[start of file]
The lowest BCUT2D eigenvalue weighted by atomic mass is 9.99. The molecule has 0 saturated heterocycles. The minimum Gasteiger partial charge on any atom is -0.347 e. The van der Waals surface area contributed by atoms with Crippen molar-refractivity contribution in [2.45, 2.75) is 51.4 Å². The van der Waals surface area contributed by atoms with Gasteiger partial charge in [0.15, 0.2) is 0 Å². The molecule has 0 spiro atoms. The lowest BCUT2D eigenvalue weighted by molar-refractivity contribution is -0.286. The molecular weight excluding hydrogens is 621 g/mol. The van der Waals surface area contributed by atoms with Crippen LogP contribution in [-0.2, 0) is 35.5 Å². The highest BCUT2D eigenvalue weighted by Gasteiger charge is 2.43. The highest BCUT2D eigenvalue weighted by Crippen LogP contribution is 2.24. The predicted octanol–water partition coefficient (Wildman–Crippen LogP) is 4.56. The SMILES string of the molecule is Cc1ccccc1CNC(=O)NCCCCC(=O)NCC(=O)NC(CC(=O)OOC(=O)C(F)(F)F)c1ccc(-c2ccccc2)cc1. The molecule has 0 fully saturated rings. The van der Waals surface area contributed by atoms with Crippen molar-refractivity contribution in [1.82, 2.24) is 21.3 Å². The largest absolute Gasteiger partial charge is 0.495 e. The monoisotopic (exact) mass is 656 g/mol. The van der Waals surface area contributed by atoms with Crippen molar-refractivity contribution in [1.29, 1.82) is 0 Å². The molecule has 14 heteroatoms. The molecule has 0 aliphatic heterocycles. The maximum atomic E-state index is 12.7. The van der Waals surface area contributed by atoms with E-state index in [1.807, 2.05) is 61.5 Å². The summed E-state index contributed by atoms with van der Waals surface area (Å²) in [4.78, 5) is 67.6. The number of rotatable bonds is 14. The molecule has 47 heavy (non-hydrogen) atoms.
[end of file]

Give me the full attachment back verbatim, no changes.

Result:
The lowest BCUT2D eigenvalue weighted by atomic mass is 9.99. The molecule has 0 saturated heterocycles. The minimum Gasteiger partial charge on any atom is -0.347 e. The van der Waals surface area contributed by atoms with Crippen molar-refractivity contribution in [2.45, 2.75) is 51.4 Å². The van der Waals surface area contributed by atoms with Gasteiger partial charge in [0.15, 0.2) is 0 Å². The molecule has 0 spiro atoms. The lowest BCUT2D eigenvalue weighted by molar-refractivity contribution is -0.286. The molecular weight excluding hydrogens is 621 g/mol. The van der Waals surface area contributed by atoms with Crippen LogP contribution in [-0.2, 0) is 35.5 Å². The highest BCUT2D eigenvalue weighted by Gasteiger charge is 2.43. The highest BCUT2D eigenvalue weighted by Crippen LogP contribution is 2.24. The predicted octanol–water partition coefficient (Wildman–Crippen LogP) is 4.56. The SMILES string of the molecule is Cc1ccccc1CNC(=O)NCCCCC(=O)NCC(=O)NC(CC(=O)OOC(=O)C(F)(F)F)c1ccc(-c2ccccc2)cc1. The molecule has 0 fully saturated rings. The van der Waals surface area contributed by atoms with Crippen molar-refractivity contribution in [1.82, 2.24) is 21.3 Å². The largest absolute Gasteiger partial charge is 0.495 e. The monoisotopic (exact) mass is 656 g/mol. The van der Waals surface area contributed by atoms with Crippen molar-refractivity contribution in [1.29, 1.82) is 0 Å². The molecule has 14 heteroatoms. The molecule has 0 aliphatic heterocycles. The maximum atomic E-state index is 12.7. The van der Waals surface area contributed by atoms with E-state index in [1.807, 2.05) is 61.5 Å². The summed E-state index contributed by atoms with van der Waals surface area (Å²) in [4.78, 5) is 67.6. The number of rotatable bonds is 14. The molecule has 47 heavy (non-hydrogen) atoms.